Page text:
It makes what Jeremiah said to the Judeans in exile all the more important. "The time is coming, declares the Lord, when I will make a new covenant with the people of Israel and Judah." (Jeremiah: 31:27-34 CEB) When everything appears lost, when everything is clearly broken, there is Jeremiah- set apart, speaking love, doing what God always intended him to do.
As more and more ministers find themselves exiled in the wilderness, we need to know- the call hasn't changed its purpose, just location. Consider Jeremiah. We're beaten, but not destroyed. We're exiled, but not lost. We're away from the Temple we love, but not God and God's people. Most importantly, we are here for a reason. The work continues in a foreign land.
-Rev Melissa Fain-
When I knew Fig Tree was going to be a thing, I was pregnant with God's call. In the beginning there was no differentiation between the two. We were one in the same because I was birthing something into being. (Not language I made up. Paul connected new ministry with giving birth. I'm just a female that actually understands the pain involved in pregnancy and labor.) There came a point where that call was born and people had the opportunity to see it apart from me. Yet, like a mother caring for her infant, everything came through me. I was charged with getting that call through it's infancy.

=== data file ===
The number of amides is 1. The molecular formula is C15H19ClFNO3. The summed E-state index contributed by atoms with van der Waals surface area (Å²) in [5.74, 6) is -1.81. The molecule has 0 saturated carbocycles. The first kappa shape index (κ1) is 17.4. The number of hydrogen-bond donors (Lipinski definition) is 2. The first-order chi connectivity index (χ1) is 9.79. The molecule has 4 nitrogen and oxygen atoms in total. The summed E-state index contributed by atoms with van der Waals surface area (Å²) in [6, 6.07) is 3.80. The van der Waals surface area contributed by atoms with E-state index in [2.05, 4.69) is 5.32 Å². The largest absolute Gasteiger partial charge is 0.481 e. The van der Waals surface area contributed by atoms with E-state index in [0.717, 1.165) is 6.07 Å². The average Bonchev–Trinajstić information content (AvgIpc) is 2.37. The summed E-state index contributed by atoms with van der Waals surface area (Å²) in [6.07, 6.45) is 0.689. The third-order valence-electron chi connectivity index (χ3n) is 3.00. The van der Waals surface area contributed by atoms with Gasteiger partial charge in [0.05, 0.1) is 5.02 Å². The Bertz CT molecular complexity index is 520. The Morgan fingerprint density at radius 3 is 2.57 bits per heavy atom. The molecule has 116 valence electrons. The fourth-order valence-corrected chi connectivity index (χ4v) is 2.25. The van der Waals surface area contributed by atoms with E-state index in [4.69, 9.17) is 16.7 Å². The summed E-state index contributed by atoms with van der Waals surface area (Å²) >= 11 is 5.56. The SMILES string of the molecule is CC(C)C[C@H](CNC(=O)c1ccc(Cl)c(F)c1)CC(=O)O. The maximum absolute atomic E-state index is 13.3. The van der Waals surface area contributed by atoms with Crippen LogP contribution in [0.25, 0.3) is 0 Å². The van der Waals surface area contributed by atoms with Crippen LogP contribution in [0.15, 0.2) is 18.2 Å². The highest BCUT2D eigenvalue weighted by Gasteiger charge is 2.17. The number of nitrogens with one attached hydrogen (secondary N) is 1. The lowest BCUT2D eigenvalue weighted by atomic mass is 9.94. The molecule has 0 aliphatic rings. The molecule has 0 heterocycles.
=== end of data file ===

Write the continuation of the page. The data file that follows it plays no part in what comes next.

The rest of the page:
New Church development has changed their language to plants, but something is lost in horticulture. We are growing the Body of Christ. That's an animal. Seeing new church starts as birthing and raising helps these new ministers understand why the early stages are so laborious. Just as you wouldn't put a baby on a high ropes course, you wouldn't put a new church start in big mission projects. They can't even digest things fully unless it's broken down first. That was me. Feeding and caring for something that I have always hoped and hope will be bigger than me.
Well, in July we turned 7. From conception to now, Fig Tree has existed in some form. She's old enough to give control over in some form, like sending your child to school. The person is strong enough to hear multiple voices and take it in. I'm far less worried about the dangers of the world. There is less of a chance she will be devoured by the stronger presences out there. I do need to tell you what she is. Fig Tree is glue.